When it comes time to account for my sins, cilantro abuse won’t be at the top of the list, but it’ll be up there. I use a lot of cilantro — in salsa, curry paste, salads, sandwiches, quesadillas, and chili. That’s no sin, of course. But typically I’ll buy a $1.29 bunch at the supermarket, mince up a tablespoon or two, and put the rest of the bunch back in the crisper drawer in its plastic bag. A day or two later, the cilantro will have putrefied into brown sludge and I’ll throw it away and repeat the process. I’m not just a cilantro killer; I’m a cilantro serial killer.
No other fresh herb gives me quite as much trouble. I use a lot of Italian parsley, but it’s hardy enough that I usually get two or three uses out of it before it reverts to dirt. Sage, thyme, and rosemary last a couple of weeks. And delicate basil? Well, if you check my list of sins, you’ll find that I don’t actually like fresh basil.
Because my grocery budget has been growing out of control but giving up cilantro is unthinkable, I wanted to find a way to enjoy its green freshness on demand without being so wasteful. Here’s what I tried.
Growing my own. The gold standard, no doubt. Last year I planted a pot of cilantro on the balcony, and, in a refreshing departure from my usual gardening adventures, it actually grew. As soon as there was enough homegrown cilantro for a batch of roasted tomatillo-serrano salsa, I harvested it and made the best salsa of my life.
Upon dipping the last chip, I realized I’d cut all the cilantro and that was it for the summer. This year I’ll plant several pots in rotation and hope it doesn’t bolt immediately. Assuming all goes well, I’ll be rolling in cilantro all summer, but what about the tacos I’m making for lunch today?
Taking it downtown. At Seattle’s many Asian supermarkets, cilantro runs about 50 cents, which is a big psychological distance from $1.29. Unfortunately, my closest Asian market is a serious bus ride away. I should probably move and tell people it’s for work-related reasons.
Being a king of convenience. I tried two processed cilantro products. Trader Joe’s sells frozen cilantro cubes in a cute miniature ice-cube tray, imported from Israel. The taste was OK, but it took many cubes to impart much cilantro flavor, which made the cost savings negligible, and it only works in applications where you’d cook cilantro, because it’s already cooked.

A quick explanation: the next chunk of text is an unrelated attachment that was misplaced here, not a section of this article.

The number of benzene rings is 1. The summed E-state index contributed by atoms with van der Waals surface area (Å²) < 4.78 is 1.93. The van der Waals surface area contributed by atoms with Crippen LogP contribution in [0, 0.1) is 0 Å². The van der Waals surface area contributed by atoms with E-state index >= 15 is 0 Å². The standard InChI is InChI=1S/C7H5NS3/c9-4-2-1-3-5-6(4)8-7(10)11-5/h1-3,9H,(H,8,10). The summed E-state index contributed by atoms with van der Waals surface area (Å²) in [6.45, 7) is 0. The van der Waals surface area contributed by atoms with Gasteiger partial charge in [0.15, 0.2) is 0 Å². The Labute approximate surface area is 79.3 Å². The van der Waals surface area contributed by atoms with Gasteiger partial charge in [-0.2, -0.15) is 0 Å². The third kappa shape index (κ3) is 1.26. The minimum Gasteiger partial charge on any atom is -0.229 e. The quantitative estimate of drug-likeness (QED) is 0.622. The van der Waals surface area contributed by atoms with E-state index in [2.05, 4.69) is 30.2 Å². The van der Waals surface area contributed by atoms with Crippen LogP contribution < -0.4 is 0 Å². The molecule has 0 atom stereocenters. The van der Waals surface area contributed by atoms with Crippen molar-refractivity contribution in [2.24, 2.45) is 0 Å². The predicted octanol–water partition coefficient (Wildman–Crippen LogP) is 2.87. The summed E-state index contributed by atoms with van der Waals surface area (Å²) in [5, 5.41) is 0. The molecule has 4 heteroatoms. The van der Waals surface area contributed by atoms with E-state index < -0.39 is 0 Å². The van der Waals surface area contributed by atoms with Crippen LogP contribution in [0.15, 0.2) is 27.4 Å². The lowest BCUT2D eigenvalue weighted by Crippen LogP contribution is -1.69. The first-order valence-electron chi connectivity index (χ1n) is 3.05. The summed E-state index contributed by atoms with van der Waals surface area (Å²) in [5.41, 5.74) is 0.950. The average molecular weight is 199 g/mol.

Then at Safeway, I found Gourmet Garden refrigerated herbs in a tube. I was hoping this would be as good as tomato paste in a tube, which I swear by, but it turned out to have about as much culinary potential as Tartar Control Crest.
Precarious storage. Many sources advised storing the cilantro upright in a glass of water and covering the leaves loosely with a plastic bag. Some people report that this keeps their cilantro fresh for up to three weeks. It might have done the same for mine, except I knocked the glass over on day two and was too frustrated to set it back up.
Bagging it. The most common suggestion for preserving fresh herbs is to wrap them in a wet paper towel and place them in a ziplock bag. This, I’m pleased to report, works great, but it didn’t stop me from . . .
Buying new toys. I’d long admired the FoodSaver vacuum sealer, but was too cheap to drop $100 on it. Then Reynolds came out with the Handi-Vac sealer, which sells for a mere 10 bucks. The bags look like ordinary ziplock bags, but with a special area for applying the vacuum sealer. Obviously they’re playing the “we’ll give you the razor” game, and obviously I bought one right away.
My daughter and I spent the afternoon putting various things into the vacuum bags, sucking out the air, and watching, say, our socks shrink into little lumps. We even remembered to vacuum-seal some cilantro — one bag with a moist towel and one bag with just unwashed herbs. Then we left town for a week.
When we got back, the moist cilantro was rotten, but the dry was fine. This was very cool, but I’m not sure it works any better than the vacuum-less bagging method, nor do I need more than a week to make it through a bunch of cilantro. The vacuum sealer was still a good investment, though, because it makes cool noises and could give you a severe hickey.
So there you have it: the solution to my cilantro conundrum is as boring and low-tech as a paper towel and a plastic bag, a couple of seed packets and a bag of dirt. Now, for my next scientific inquiry: What happens if you vacuum-seal stuffed animals?
Matthew Amster-Burton sniffs out the unexplained in the kitchen, the store, and the food world at large. He blogs at Roots and Grubs, podcasts at Spilled Milk, and is the author of the book Hungry Monkey.
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